• Movies Galore and More. The seatback screen is loaded with free entertainment options—more than 2,500 channels of movies, TV shows, music, and games in multiple languages. I watched “Joy” with Jennifer Lawrence while eating and while waiting for my tray to be cleared. By this point, I’ve only gone to the bathroom twice. I’ve also avoided alcohol as I’ve heard that makes jetlag worse. My VIP neighbor, though, has had two glasses of wine and is starting on a gin and tonic. He’s an expert flyer so maybe he’s built up tolerance.
• Worst Wi-Fi Ever. Surprisingly, Emirates has Wi-Fi on this international long-haul flight. Even more surprisingly, it only costs a $1. But it is the worst, slowest in-flight Wi-Fi I’ve ever encountered. I don’t think I was able to properly load a webpage. I try not to bag on in-flight Wi-Fi speed because I think it’s still a miracle that we’re all flying in this steel contraption in the first place. But a word of advice to airlines: If you’re going to offer Wi-Fi, at least be sure it works.
DURING THE FLIGHT: Hours 4-6
• Blocking Out My Neighbors. About three and a half hours into the flight, and one more gin and tonic for my friend, the cabin lights are dimmed and the “stars” on the ceiling of the plane have come out. Full from the chicken and penne pasta, as well as the bread and crackers served with my meal, I grab my neck pillow (a must for long-haul flights, no matter how silly it looks), put on my eye mask and my socks. Surprisingly, I fall asleep quickly. But about an hour and a half later, the loud children in the row next to me rouse me from my sleep. Since I have children of my own (but not with me on this flight), I try to be sympathetic, but it’s hard. So I take out my anger on Emirates. How come they didn’t include ear plugs in the amenity kit? A major oversight. But I wasn't going to take this sitting down. I asked a flight attendant if they have any earplugs lying around, and about 10 minutes and one more trip to the bathroom for me, she brought over a packet of wax earplugs.
"Stars" in the ceiling: A pleasant gimmick
DURING THE FLIGHT Hours 7-12
• Sleep, Sweet Sleep. Zzzzzzzzz. And no, I didn’t need any sleep aids or alcohol. Just those earplugs.
DURING THE FLIGHT: Hours 13-15
• The Second Feeding. With about three hours left in the flight, I’m woken up by the hustle and bustle in the aisle for the breakfast service. It works much like dinner service—there’s a menu of options but people who ordered special meals get to eat first, while the rest of us wait about an hour and half before the service cart arrives at our row. I was already grumpy about being woken up but now I’m extra grumpy because I’m hungry and the wait is torturous. (#hangryproblems) I chose the scrambled eggs which was served with orange juice, fruit, a hash brown wedge, croissant, and some crackers with a mystery cheese spread that tasted like a cross between cream and goat cheese. Only two meals for a 15-hour flight felt pretty scant to me but Emirates did set up a snack bar in the middle of the cabin where passengers could grab fruit, crackers, chocolates, and water.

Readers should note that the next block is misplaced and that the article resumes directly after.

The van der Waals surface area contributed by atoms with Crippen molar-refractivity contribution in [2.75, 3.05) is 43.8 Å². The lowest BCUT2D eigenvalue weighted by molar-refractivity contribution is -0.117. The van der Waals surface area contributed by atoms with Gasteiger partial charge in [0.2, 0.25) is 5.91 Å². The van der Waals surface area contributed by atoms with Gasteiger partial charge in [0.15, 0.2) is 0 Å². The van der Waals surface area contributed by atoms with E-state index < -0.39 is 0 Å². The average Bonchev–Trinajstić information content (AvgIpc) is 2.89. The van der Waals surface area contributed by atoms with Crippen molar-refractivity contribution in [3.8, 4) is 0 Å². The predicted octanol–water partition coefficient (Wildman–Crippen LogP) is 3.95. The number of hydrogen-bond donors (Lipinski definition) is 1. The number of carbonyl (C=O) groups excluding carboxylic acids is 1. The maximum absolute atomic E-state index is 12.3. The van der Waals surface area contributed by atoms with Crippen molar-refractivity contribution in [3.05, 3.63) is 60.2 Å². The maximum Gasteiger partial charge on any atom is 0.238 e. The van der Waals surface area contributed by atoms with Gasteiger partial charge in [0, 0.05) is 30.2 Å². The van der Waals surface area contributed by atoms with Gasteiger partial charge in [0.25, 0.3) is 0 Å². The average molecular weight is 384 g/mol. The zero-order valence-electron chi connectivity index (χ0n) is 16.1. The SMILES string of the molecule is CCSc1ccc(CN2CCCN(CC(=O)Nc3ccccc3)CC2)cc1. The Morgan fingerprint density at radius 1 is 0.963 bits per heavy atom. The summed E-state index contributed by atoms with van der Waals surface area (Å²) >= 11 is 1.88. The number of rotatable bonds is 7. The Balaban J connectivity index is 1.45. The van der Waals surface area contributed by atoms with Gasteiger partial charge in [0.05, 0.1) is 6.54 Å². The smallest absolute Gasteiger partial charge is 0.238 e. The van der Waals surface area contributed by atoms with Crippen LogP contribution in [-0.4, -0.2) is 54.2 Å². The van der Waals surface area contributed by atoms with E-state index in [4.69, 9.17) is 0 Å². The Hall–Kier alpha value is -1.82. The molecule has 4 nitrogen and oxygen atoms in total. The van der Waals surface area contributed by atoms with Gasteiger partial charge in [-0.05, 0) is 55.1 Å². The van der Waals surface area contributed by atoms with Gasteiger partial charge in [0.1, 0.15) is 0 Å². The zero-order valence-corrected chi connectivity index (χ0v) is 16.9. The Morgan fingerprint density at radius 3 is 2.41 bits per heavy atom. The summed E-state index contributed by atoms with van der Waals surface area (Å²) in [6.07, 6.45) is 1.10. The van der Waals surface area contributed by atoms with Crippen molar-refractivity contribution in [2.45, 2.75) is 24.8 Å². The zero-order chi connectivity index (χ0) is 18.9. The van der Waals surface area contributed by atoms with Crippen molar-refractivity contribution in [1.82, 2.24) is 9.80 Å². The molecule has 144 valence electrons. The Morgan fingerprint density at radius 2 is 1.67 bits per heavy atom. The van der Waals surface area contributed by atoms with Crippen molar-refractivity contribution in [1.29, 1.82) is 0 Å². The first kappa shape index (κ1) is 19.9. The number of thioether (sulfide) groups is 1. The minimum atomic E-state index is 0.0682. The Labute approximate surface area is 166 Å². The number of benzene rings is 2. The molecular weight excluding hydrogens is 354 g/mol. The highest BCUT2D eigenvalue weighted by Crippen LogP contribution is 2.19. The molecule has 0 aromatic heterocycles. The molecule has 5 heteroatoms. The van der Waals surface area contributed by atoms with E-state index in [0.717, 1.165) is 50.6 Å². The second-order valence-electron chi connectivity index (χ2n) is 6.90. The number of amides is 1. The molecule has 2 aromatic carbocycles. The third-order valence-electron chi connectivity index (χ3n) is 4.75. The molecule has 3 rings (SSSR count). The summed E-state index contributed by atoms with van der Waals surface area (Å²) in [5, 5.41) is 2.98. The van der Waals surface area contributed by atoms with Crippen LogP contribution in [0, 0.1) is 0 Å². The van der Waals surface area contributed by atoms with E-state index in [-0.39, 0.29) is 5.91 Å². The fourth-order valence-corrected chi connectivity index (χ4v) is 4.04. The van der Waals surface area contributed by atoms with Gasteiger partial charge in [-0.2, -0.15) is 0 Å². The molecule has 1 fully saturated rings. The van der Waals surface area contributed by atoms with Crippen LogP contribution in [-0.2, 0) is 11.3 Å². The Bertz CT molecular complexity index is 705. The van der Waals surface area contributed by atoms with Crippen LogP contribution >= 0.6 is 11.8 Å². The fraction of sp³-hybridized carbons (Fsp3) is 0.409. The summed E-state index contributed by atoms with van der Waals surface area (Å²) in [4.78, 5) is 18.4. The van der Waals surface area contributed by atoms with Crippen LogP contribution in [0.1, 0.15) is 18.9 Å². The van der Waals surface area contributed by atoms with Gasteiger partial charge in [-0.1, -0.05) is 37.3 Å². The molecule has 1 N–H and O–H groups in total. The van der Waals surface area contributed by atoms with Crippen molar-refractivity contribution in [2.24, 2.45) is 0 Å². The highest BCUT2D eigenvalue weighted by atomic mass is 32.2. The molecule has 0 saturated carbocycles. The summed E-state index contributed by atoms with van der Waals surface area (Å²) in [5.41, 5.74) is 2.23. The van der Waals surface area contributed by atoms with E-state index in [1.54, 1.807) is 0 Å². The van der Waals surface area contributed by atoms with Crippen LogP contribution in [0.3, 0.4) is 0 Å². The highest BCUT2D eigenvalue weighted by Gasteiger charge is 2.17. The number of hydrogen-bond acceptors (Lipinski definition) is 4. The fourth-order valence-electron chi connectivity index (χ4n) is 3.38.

Economy breakfast under morning mood lighting
• Landing at Last! After making a few trips to the bathroom, including one to brush my teeth, I settle back into my seat for the final time as the plane descends into Dubai, where local time is 7:30pm. Which means it’s very early in the morning in Los Angeles. Despite the time difference and the lack of quality sleep, and that I have a five-hour layover before taking my next flight to the Maldives, I’m actually excited. Then again, who wouldn’t be excited about stepping out of a plane after 15 hours?
SOME DEPARTING TIPS
Taking the time to prepare yourself before you board your flight is crucial but also, your long-haul experience largely depends on the airline that you fly. Most long international flights include free checked bags and alcohol, but the combination of Emirates’ comprehensive in-flight entertainment system and comfortable seats made it possible to relax. On the way back from Dubai, I watched about three movies in a row, something I never get to do at home.
Other airlines with stand-out long-haul amenities include free champagne in economy class on Air France; increased portion sizes (by 40 percent) for economy meals on American Airlines; the ability to order a la carte items before your trip on KLM; and the SkyCouch on Air New Zealand, which gives two people more room to snuggle up together.
That said, unless you’re flying in first class, a 15-hour flight is always going to be a rough go. But no travel pain, no travel gain, right?